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PSL201Y1 Lecture Notes - Central Nervous System, Myelin, Sympathetic Nervous System

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Christopher Perumalla

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Nervous System
1. Overview of the nervous system
2. Cells of the nervous system
3. Establishment of the resting membrane potential
1. Overview of the Nervous System
The nervous system is divided into the central nervous system
(CNS) and the peripheral nervous system (PNS). The CNS consists of
the brain and the spinal cord and it receives and processes information
from organs and sends information back to organs with instructions to
perform certain tasks. The CNS is also the site for learning, emotion,
memory and other important functions. PNS is made up of nerve cells
that provide communication between the CNS and the organs
throughout the body. The PNS is subdivided into the Afferent and
Efferent information. The Afferent information transmits information
from organs to CNS which include the sensory information (touch,
smell, vision, sound) and the information pertaining to the internal
environment (blood pressure, hunger level etc.) The nerve cells of the
efferent division carry information from the CNS to the organs in the
effector organs. The somatic nervous system consists of nerve cells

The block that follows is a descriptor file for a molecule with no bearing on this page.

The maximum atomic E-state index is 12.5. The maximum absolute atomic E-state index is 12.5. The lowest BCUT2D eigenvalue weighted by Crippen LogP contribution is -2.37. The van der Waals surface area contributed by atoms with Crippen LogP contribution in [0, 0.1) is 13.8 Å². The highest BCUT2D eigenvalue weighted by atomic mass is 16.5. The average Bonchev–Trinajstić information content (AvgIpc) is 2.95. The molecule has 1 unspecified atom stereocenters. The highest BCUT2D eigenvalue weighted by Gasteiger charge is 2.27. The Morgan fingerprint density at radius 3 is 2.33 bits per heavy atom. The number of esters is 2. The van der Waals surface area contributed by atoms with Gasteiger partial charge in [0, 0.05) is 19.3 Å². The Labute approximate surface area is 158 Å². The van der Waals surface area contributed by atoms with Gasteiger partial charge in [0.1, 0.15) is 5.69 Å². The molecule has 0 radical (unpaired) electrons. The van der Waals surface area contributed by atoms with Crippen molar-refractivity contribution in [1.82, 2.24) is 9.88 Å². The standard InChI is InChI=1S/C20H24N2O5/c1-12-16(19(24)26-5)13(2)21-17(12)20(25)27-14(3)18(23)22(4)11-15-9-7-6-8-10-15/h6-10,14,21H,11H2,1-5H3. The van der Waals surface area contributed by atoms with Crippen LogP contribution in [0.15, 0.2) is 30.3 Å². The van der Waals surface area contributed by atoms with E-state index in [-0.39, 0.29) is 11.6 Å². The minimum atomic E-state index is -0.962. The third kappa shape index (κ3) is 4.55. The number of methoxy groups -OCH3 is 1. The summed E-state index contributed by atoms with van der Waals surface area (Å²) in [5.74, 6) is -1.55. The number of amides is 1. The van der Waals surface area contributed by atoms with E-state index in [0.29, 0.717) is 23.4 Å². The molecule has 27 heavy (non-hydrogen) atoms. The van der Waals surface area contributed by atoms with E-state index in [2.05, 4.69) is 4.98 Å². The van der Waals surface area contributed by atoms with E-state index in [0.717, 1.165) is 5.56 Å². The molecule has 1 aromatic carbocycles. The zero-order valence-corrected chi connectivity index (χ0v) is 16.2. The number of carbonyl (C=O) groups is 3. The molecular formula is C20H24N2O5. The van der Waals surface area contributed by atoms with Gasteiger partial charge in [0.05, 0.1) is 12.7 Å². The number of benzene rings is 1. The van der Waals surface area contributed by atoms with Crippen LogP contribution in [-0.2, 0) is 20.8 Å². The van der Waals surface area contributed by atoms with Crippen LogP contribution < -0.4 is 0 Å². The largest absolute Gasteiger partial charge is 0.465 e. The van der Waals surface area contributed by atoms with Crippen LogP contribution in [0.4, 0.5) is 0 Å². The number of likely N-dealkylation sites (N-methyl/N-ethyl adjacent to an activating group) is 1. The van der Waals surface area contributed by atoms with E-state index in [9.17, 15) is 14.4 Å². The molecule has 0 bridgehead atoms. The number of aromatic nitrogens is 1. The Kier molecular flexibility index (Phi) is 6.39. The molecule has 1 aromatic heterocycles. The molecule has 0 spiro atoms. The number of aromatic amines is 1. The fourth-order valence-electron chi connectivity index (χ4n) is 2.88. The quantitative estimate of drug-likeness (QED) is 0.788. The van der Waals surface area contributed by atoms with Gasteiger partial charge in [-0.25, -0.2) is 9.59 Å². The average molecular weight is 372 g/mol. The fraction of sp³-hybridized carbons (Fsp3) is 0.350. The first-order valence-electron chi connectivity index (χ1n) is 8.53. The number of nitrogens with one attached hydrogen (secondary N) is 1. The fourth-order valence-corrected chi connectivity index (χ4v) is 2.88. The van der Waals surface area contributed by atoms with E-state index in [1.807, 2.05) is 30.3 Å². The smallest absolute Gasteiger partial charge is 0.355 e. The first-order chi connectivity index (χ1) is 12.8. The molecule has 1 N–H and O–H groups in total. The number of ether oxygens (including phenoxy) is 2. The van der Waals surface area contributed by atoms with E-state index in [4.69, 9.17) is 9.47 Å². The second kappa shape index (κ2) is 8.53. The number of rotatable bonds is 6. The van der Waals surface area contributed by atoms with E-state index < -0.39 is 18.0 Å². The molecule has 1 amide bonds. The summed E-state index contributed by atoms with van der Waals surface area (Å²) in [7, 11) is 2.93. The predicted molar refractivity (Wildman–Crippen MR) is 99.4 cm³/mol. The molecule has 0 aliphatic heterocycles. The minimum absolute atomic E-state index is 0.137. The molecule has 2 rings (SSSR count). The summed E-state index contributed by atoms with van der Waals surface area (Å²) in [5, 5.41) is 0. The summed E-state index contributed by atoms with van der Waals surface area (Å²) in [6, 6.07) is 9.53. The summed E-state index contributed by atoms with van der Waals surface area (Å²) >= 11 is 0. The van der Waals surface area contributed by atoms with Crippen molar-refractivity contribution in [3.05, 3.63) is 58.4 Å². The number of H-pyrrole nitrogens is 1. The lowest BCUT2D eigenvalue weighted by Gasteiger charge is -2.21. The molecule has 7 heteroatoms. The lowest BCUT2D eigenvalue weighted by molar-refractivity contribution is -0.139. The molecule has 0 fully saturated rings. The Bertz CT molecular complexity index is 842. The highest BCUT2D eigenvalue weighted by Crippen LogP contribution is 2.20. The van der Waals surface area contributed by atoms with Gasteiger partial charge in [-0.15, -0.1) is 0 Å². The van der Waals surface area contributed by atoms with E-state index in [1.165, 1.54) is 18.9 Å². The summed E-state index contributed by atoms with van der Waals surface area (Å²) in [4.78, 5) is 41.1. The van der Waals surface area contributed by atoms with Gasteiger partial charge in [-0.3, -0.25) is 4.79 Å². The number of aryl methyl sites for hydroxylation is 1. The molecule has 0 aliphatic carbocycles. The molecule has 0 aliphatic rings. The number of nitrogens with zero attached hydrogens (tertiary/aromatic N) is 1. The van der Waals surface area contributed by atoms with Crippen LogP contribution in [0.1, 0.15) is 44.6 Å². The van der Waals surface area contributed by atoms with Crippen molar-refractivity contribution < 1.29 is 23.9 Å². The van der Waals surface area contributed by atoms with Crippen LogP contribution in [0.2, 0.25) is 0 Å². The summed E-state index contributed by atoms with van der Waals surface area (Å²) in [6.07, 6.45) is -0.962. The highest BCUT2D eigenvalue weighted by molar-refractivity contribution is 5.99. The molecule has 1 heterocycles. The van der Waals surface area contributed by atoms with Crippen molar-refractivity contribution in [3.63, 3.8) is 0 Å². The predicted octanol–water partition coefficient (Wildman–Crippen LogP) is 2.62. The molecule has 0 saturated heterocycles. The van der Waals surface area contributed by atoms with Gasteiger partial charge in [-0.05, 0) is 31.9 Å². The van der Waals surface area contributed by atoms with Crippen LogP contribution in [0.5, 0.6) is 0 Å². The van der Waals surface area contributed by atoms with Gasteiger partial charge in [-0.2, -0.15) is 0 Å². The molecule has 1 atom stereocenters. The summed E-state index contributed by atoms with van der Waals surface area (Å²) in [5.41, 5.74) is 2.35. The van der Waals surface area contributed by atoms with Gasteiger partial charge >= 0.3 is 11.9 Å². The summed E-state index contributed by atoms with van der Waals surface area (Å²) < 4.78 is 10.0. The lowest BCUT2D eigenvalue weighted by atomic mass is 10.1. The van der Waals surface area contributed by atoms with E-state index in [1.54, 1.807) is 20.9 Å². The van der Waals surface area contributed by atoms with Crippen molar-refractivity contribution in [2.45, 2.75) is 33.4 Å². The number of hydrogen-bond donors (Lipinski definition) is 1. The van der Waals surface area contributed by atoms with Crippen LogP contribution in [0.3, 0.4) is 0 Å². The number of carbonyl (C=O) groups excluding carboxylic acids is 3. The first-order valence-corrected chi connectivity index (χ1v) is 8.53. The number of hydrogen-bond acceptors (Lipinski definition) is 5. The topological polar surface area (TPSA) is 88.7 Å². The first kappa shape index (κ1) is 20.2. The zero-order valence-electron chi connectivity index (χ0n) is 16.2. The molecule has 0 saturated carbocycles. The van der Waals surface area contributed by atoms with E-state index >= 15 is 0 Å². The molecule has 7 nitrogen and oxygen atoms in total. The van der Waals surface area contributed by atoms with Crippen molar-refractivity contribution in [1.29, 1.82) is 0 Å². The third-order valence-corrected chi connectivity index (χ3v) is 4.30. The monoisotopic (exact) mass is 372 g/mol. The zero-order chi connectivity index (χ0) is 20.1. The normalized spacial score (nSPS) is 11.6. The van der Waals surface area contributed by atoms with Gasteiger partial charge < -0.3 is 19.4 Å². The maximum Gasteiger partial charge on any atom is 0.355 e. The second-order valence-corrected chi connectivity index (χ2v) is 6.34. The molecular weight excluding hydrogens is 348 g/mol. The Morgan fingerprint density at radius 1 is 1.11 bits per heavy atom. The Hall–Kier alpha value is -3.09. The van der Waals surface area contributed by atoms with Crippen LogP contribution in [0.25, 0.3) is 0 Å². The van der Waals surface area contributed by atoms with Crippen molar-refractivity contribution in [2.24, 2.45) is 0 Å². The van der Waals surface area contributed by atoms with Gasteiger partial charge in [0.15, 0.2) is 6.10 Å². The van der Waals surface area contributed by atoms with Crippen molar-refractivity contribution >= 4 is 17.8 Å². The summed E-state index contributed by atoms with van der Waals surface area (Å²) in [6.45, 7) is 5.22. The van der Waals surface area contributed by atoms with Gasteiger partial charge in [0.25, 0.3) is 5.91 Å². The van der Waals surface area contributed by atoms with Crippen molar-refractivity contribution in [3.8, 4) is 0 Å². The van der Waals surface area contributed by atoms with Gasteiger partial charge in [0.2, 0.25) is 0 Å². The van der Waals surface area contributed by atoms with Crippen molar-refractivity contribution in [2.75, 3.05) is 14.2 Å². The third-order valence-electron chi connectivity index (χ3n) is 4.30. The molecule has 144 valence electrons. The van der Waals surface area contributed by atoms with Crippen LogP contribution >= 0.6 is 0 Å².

that regulate skeletal muscle contraction while the autonomic nervous
system consists of nerve cells that regulate internal and other
structures such as sweat glands, blood vessels and other activities that
are not part of the voluntary control.

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2. Cells of the nervous system
What types of cells make up the nervous system? Neurons are
the excitable cells that carry information from and to places. It has a
synax or a connection. Most cells in our body are not excitable which
means that they cannot generate an action potential from the simple
reason that they lack sodium gated ion channels. They also do not
have axons (the long extesion of the cell body) carries action potential.
Only neurons and muscle cells with axons carry action potentials.
Components of a neuron:
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